College of Engineering News Room
Engineering Student Council Builds Professional Skills
The Engineering Student Council (E-Council) within the College of Engineering is the recent recipient of the National Association of Engineering Student Councils (NAESC) Best Professional Development award. That’s an outstanding achievement for any E-Council, but USF’s organization is barely more than five years old and only an NAESC member since 2019.
“When I came to USF in 2014, I realized that we needed a vibrant E-Council,” said Robert Bishop, Dean of the College of Engineering. “I saw fragmented student group funding efforts that I knew could be improved through the establishment of an E-Council. More importantly, I knew that the College would benefit from an engaged student leadership council to serve as a conduit between the students and the Dean’s Office.”
E-Council is also a great mechanism to build highly sought-after skills in the workplace.
“I've been able to learn how to work and lead a diverse group of people,” said Curtis Gaskins, NAESC’s Liaison Chair and industrial engineering student. “This is a skill that will transfer to the industry because multiple, different perspectives are valued professionally. I will know how to listen and understand engineering perspectives from different departments, cultures, and backgrounds.”
At a base level, E-Council is a funding council, an extension of student government which allocates funds to engineering clubs on campus. E-Council makes sure that student government gives funds for more extensive project-heavy clubs that engineering students are typically involved in such as clubs that build rockets or robotics.
“We just make sure that they get as much money as possible,” said Demi Padilla, E-Council Chair and undergraduate electrical engineering student. “Beyond our finance role, we are moving toward getting engineering organizations to be more involved with the College of Engineering by hosting events and acting as a liaison for the Office of the Dean.”
Prior to the establishment of the E-Council, engineering clubs received approximately 40% of the funds requested from student government. Through the E-Council model, the percentage is nearly 100%. The group has allocated more than one million dollars to engineering student organizations through USF Student Government.
“As chair, it’s my job to make sure that we achieve our goals and decide on which path to take to reach said goals," Padilla said. "I also regularly meet with Dean Bishop and the faculty to get their input and translate it to the E-Council while making sure all communication with Student Government goes well."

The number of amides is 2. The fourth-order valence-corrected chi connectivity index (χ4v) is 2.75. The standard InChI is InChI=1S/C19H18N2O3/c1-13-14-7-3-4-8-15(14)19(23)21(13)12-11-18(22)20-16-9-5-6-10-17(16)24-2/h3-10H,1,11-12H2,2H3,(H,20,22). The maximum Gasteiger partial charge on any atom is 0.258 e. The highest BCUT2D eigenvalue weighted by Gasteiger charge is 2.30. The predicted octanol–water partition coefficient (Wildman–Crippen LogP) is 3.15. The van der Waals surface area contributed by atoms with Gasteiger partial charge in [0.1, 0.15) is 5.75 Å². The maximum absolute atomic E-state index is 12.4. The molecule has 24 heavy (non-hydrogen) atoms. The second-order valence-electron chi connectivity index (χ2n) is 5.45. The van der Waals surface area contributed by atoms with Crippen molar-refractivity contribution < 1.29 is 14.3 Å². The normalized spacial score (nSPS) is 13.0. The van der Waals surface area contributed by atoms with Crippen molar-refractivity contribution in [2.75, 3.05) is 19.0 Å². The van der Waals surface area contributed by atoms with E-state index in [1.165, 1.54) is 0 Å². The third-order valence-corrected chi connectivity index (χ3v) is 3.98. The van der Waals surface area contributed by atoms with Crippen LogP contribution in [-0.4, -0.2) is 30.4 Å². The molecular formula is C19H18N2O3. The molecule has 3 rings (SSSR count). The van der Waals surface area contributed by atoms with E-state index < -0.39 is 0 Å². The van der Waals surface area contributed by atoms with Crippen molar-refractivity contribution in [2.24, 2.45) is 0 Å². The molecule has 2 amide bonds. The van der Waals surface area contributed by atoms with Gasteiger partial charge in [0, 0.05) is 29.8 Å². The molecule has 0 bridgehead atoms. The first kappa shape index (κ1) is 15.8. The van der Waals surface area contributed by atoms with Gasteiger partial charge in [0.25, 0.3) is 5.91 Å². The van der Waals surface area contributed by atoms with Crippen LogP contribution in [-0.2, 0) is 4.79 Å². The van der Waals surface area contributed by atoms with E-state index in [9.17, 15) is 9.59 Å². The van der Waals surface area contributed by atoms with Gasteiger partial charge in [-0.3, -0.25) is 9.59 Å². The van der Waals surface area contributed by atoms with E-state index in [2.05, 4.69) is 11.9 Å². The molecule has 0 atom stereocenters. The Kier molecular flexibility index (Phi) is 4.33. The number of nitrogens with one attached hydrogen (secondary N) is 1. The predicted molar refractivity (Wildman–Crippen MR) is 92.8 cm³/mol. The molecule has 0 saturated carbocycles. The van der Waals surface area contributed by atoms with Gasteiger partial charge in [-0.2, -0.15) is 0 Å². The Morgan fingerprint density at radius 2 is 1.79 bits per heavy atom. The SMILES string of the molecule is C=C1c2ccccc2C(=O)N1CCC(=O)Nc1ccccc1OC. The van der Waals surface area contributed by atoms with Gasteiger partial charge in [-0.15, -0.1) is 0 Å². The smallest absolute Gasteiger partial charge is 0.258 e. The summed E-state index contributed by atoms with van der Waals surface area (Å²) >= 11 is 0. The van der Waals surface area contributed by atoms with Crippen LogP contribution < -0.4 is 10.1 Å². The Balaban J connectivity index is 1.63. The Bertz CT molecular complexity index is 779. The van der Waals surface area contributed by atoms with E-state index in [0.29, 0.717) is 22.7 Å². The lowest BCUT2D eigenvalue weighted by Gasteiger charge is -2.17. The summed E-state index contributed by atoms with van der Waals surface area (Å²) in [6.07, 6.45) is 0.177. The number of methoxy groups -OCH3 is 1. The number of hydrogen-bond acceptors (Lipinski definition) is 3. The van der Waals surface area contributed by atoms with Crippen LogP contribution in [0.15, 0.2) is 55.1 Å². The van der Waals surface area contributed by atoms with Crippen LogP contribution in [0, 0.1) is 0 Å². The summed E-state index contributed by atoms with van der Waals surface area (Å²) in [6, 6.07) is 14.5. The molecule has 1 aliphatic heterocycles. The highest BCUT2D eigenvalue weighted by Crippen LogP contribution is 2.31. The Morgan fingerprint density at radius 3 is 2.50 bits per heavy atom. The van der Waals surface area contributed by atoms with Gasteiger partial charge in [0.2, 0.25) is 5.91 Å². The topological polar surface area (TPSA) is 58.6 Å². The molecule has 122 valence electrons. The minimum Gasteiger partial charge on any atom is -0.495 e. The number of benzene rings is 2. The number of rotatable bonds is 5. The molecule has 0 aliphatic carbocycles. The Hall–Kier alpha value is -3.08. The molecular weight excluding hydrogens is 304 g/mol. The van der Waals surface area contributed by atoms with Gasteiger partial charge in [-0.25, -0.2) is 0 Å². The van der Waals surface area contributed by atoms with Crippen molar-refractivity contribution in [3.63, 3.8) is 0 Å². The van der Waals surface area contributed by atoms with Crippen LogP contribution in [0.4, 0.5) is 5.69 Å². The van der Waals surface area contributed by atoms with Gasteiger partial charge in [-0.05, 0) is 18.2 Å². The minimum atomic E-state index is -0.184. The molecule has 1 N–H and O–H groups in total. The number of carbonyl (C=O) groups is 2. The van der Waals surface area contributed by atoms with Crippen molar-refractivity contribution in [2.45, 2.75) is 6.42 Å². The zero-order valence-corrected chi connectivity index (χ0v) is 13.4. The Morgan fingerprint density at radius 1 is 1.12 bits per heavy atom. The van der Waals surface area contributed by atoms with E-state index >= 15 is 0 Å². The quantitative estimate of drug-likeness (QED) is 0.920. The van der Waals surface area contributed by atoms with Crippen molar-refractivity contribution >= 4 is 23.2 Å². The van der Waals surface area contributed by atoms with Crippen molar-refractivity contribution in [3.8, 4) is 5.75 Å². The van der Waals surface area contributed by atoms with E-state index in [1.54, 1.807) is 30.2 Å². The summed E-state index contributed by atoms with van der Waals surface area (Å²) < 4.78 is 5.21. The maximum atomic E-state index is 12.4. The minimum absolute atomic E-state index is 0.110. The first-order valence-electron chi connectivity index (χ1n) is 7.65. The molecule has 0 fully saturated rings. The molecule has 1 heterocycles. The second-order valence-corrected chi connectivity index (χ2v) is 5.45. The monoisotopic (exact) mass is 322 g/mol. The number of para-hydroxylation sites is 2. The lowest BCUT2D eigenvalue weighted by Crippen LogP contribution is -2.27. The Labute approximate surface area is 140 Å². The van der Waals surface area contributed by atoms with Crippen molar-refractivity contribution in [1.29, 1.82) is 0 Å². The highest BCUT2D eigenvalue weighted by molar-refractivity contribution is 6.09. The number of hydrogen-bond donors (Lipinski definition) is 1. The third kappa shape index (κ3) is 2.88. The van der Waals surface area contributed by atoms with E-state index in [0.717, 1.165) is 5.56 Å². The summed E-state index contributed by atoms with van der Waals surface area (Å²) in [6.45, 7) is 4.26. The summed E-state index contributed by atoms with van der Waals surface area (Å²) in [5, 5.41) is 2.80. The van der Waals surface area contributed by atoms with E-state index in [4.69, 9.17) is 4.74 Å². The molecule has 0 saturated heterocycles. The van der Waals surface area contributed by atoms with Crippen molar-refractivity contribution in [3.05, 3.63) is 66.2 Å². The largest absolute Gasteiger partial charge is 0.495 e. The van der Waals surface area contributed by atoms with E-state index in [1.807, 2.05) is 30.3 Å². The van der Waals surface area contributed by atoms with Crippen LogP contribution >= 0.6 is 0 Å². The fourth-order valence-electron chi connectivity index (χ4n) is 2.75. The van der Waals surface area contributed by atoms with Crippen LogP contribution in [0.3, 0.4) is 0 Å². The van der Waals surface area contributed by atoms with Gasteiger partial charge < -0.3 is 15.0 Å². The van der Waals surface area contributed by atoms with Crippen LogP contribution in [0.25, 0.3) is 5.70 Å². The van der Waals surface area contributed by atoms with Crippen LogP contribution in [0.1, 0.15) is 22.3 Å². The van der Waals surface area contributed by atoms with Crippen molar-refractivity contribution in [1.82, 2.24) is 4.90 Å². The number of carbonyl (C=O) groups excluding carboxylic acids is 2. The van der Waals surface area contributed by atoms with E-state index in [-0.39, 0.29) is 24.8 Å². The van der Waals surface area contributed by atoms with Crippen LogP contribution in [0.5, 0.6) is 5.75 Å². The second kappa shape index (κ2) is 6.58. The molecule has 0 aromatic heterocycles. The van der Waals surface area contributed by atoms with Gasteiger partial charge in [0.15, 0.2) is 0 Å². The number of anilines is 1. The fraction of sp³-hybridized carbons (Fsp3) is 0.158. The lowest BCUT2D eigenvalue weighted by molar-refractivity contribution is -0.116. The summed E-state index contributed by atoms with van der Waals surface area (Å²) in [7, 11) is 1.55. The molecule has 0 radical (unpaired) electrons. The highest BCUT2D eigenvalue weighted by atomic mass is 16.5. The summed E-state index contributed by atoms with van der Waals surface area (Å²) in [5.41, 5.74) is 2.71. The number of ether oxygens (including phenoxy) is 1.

E-Council benefits other organizations with two approaches. A financial approach helps organizations attain money from student government by advising and guiding them through the budget process. The philanthropic approach helps students connect to engineering organizations and provide free food and resources.
“The students learn an important suite of management skills such as communication, leadership, time management, and financial and project management that will be valuable to them in their first professional job or if they continue to graduate school,” Bishop said.
"Since we are a small organization we tend to take ‘flat organizational structure’, so everyone has their specialization, like marketing, finance or outreach, and we discuss solutions to problems based on that," Demi said. "Before getting involved in E-Council, I was quite shy about contributing my ideas. E-Council gave me the space to raise my confidence and truly make an impact in my engineering community."
In the fall, E-Council, hosted the Southeast NAESC 2021 Regional Conference on campus.
“USF engineering has wanted to bring a Southeast Regional Conference since we joined NAESC in 2019,” Gaskins said.
The 2021 NAESC Southeast Regional Conference has been a milestone for the E-Council since joining NAESC.
“This conference is important to the Southeast region of NAESC because it allows us to connect with each other on how to improve our respective councils, grow as engineering leaders through workshops, and meet local engineering companies,” Gaskins said. “We discussed topics such as professional development, Engineering Week, and diversity and inclusion throughout the entirety of this conference.”
The conference featured lectures from Bethune Cookman’s environmental science program and USF's Ruthmae Sears about J.E.D.I - Justice, Equality, Diversity, and Inclusion. Dean Bishop also presented his recent satellite research.
“The NAESC Regional Conference went very well," Padilla said. "Curtis and the NAESC volunteers really did an amazing job planning and executing their goals. I liked discussing with the other engineering leaders on how they work and comparing notes.”
“The E-Council is all made up of a lot of hard workers and kind people, and I am truly grateful to have that," she said.